The most successful and well-known blockchain-based smart contract platform, Ethereum, is a stateful one. What this means is that within each block on the Ethereum blockchain, there is information regarding the entire state of it. This information includes all account balances, contract storage, contract code, etc. This contrasts with the UTXO model found in Bitcoin.
However, this information takes up space meaning that nodes are forced to store large amounts of data. This state information is often not relevant to the final outcome of the blockchain, for example:
If person A and B have a business relation, they can often times send each other tokens. Lets say that personA has 100 Ethers and person B has 50 Ethers. Now, within a month, personA sent personB 10 transactions of 5 ETH each and personB sent personA 2 transactions of 10 ETH each. The final outcome after a month will be that personA will have sent 30 ETH to the personB, which means personA will now have 70 ETH and personB will have 80 ETH.
In a stateful network, these transactions will each count as an individual transaction (15 in total), taking up space on the blockchain. However, thanks to state channels, only the final outcome needs to be included in the form of one single transaction.
What are State Channels
State channels are basically two-way pathways opened between two users that want to communicate with each other in the form of transactions. Each participant in the channel signs these transactions with his private key to ensure that they are undeniably true and authorized.
These channels are off-chain and private, known only to its participants, which means they allow for instant and anonymous transactions within them. These channels also have a limited lifespan which is predetermined based on time or amount of transactions carried out. Participants can also close their channel by providing the last updated state of transactions to the blockchain.
Once a channel closes, the transaction history within it can be uploaded into the blockchain in order for the final outcome to become official. In the personA/personB example above, the final outcome would be that personA sent 30 ETH to the personB, which means personA will now have 70 ETH and personB will have 80 ETH. This information is uploaded onto the blockchain, sparing it the back and forward transactions in the channel that led to the final outcome.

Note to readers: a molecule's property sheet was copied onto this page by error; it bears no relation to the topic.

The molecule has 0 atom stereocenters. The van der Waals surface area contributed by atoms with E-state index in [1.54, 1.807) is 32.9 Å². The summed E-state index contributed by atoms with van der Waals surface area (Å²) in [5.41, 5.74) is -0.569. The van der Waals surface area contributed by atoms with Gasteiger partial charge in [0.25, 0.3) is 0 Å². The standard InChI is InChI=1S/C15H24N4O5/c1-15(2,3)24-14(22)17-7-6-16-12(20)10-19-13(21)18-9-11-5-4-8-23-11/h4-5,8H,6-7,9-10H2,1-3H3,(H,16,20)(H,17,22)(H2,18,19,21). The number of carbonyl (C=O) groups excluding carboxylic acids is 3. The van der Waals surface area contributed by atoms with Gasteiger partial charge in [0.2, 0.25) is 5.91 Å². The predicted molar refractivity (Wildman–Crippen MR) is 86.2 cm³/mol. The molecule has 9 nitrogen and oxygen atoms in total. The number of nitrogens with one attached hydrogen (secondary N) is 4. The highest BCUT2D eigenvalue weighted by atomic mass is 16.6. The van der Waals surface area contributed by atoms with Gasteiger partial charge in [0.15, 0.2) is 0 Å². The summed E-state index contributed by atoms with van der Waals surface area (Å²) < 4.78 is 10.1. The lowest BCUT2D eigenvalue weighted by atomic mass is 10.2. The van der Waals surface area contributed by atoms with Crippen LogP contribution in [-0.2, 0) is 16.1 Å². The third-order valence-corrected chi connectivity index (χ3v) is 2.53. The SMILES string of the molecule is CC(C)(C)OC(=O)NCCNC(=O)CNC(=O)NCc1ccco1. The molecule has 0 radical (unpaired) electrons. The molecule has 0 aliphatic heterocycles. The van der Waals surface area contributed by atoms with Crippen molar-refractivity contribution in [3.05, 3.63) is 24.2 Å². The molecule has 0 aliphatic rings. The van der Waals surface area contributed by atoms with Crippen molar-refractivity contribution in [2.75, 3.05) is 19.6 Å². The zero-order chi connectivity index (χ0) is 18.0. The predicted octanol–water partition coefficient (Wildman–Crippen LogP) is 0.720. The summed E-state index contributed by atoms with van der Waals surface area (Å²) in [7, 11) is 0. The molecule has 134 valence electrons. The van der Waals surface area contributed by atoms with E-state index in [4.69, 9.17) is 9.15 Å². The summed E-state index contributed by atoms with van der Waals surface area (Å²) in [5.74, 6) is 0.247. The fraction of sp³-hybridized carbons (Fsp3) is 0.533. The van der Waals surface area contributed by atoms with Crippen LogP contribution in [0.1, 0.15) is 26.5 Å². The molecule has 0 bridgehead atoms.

Participants can also close their channel by providing the last updated state of transactions to the blockchain. If the other participant agrees that the state provided is indeed the final one, he lets the channel close. If not, he can upload his version of the most recent state and since all transactions are signed and timestamped, the dispute will always be won by the honest party.
Other than keeping the information nodes need to store much smaller, state channels also provide additional advantages like private and instant transactions with lower fees.
However, they are not ideal for every case. For example, a smart contract that need to be aware of the state of multiple people at all times can not be run through state channels. An example of such smart contract is a DAO.
Currently, there are projects that are building on top of this technology to provide a more scalable and efficient smart contract platform that performs better on certain use cases, including the Æternity project.
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